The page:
Hmm . . . we all know of amazing people who contributed greatly to this world, yet they suffered horrifying childhood experiences. And we also know of parents whose kids turned to drugs or traveled down other wayward paths despite growing up in a loving home. So those two realities kinda make it difficult to point to kids as proof as to who is and is not a great parent.
And yet, there’s no end to critics who judge parents based on how their kids are acting at any given moment. If such folks envision their criticism helpful, they’re mistaken. I’ve only seen those messages make parents doubt their own parenting potential, while perpetuating the myth that perfect parents even exist.
Well, they don’t. Maybe there are perfect parents among aliens, but not here on Earth. On this planet, parenting is a life-long course, where we are continually learning.
But what if we lose sight of that truth? Then our kids pay the price.
For example, how can kids feel safe and secure if moms and dads rank themselves anything less than a 10 (on a 1-10 parenting scale)? Would that be like boarding a plane and discovering our pilot ranks his aeronautical skills less than a 10? Would we suddenly feel anxious? Would we hope the co-pilot (or somebody) quickly steps in?
That’s why we really have to believe we’re a solid 10-rating when it comes to parenting. Anything less triggers our kids’ subconscious in a way that then throws them (and everyone else) off balance.
How does that happen? Well, if we don’t believe we’re 100% capable to lead, then why would our kids feel 100% confident to follow?
In such case, it’s no surprise that some kids try to take the reins. However, that often looks like defiance, like the child wants to control everything. But that control is not about wanting to lead. Rather, it generates from a feeling of insecurity that no one else is truly in charge.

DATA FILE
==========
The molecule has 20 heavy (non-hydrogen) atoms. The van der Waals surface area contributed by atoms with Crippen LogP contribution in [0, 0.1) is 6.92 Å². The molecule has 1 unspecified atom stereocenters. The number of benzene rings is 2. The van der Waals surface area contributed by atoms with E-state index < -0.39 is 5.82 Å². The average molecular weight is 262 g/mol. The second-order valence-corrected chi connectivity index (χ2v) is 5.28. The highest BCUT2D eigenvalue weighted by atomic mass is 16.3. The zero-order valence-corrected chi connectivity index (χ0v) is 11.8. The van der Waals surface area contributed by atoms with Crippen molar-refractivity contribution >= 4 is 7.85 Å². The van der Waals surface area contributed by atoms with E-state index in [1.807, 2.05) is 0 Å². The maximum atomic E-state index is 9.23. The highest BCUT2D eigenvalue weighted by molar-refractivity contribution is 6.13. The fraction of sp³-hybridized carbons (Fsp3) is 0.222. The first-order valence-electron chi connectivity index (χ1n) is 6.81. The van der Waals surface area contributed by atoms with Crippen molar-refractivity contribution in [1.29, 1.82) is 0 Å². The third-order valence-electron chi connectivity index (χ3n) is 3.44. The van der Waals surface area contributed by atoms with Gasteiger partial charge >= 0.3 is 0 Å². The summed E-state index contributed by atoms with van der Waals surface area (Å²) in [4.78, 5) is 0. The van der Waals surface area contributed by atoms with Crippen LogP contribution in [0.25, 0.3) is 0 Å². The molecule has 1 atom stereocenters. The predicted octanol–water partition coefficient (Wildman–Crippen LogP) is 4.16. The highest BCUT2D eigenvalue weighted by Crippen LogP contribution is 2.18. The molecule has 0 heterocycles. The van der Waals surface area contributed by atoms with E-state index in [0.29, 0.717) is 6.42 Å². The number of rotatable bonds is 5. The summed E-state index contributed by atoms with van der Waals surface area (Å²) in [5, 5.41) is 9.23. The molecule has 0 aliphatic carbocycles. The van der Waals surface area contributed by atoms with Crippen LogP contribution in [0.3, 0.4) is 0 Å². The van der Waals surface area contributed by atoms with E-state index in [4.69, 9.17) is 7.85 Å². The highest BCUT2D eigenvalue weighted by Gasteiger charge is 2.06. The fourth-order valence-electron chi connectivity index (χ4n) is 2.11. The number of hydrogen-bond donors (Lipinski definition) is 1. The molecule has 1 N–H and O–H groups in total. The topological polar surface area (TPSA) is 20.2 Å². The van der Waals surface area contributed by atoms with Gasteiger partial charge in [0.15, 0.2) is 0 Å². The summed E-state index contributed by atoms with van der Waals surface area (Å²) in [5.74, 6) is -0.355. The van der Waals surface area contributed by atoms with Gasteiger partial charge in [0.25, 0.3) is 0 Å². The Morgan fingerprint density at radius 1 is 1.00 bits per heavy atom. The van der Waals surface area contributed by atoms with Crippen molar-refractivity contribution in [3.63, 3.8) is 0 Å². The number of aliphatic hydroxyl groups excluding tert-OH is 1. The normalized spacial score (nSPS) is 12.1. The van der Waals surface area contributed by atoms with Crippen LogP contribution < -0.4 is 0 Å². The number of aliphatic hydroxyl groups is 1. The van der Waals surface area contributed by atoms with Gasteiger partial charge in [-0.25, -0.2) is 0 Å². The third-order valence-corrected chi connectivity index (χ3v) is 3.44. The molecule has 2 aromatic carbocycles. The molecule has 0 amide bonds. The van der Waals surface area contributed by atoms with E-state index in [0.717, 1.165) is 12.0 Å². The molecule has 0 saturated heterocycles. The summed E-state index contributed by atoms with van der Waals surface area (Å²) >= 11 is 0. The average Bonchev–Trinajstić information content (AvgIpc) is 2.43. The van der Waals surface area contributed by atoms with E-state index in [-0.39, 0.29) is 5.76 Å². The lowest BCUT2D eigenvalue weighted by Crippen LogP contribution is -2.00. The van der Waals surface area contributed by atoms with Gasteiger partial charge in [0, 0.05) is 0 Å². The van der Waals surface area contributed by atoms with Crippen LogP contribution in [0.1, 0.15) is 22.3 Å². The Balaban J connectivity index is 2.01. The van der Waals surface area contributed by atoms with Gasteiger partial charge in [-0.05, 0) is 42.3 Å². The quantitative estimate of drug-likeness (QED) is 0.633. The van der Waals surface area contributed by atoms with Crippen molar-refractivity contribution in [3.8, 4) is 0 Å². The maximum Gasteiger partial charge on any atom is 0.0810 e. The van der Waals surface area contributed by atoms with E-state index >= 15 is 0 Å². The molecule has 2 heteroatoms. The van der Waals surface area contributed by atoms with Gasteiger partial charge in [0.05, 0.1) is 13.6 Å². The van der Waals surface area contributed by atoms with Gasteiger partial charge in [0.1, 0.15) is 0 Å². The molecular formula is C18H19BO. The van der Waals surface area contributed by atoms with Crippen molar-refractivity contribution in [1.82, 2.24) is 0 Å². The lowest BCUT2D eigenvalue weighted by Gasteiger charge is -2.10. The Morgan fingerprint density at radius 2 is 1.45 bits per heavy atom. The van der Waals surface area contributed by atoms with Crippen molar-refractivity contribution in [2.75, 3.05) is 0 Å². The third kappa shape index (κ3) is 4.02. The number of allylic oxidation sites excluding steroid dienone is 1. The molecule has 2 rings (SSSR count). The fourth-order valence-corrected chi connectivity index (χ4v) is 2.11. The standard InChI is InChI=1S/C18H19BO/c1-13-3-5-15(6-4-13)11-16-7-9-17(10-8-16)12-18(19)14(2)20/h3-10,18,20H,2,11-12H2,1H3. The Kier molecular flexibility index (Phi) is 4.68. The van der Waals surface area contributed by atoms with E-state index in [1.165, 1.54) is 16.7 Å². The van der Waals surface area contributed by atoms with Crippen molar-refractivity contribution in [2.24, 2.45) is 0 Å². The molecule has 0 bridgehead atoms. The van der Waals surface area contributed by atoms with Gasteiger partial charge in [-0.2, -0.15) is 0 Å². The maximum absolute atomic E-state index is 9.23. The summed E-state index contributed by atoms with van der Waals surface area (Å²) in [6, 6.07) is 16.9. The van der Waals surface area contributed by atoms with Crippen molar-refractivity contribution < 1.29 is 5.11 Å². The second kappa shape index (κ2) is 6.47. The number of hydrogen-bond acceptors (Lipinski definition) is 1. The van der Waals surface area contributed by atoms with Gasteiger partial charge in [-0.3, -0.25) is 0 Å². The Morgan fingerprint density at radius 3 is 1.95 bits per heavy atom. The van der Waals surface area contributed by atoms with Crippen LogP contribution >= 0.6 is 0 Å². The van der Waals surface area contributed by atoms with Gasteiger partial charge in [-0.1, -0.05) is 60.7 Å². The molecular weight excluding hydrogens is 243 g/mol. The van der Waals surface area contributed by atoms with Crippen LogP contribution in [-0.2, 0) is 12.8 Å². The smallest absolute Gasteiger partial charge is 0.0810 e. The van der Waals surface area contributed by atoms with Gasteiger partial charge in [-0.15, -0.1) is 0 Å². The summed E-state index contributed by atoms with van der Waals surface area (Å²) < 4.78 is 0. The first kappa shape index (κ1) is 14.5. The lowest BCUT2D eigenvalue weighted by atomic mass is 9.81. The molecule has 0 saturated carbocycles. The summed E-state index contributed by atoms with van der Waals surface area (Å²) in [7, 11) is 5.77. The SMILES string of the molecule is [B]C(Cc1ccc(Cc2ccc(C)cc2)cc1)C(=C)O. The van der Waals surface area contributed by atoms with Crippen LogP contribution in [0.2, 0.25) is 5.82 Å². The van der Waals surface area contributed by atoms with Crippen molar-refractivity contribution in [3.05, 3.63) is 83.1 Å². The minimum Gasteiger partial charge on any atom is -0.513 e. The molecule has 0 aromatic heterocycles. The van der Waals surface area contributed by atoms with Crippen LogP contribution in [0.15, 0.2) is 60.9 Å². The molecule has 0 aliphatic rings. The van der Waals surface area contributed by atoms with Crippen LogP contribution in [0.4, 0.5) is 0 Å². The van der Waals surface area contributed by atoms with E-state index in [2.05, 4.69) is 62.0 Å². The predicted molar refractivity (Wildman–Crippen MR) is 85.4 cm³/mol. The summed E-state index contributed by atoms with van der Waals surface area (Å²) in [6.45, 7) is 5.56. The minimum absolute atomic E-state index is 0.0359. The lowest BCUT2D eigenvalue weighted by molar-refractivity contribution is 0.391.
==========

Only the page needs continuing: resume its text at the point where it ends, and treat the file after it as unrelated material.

So, first we have to relinquish the quest for “the perfect parent” since that seems to go hand-in-hand with parent rankings lower than a 10.
Then, in its place, we can ask ourselves two questions: How can we guide our kids in the most effective way? What can we do to establish a trusting bond between our kids and ourselves?
Here are some answers:
1. We’re open to new ideas (e.g. we don’t think “our” way is the only way to do something).
2. We view “mistakes”—both ours and our kids—as merely opportunities to learn.
3. We don’t hesitate to apologize to our kids if we wished we had responded differently.
4. We ensure our own “negative stories” (i.e. what others imprinted on us) are not passed down to our kids.
5. We help our kids discover their innate gifts and find ways for them to share those with others.
6. We approach situations with curiosity, rather than with judgment
7. We model and encourage our kids to explore options, rather than revert to fight or flight behavior.
8. We accept more than we expect.
9. We believe everything is possible (why not?) and pass that kind of optimism to our kids.
10. We take time out of each day to be truly present with our kids.
But most of all, we remember the above is not a linear process. That’s why we also forgive ourselves whenever we don’t portray ourselves as we may have wished. That, too, is a powerful message to pass onto our kids.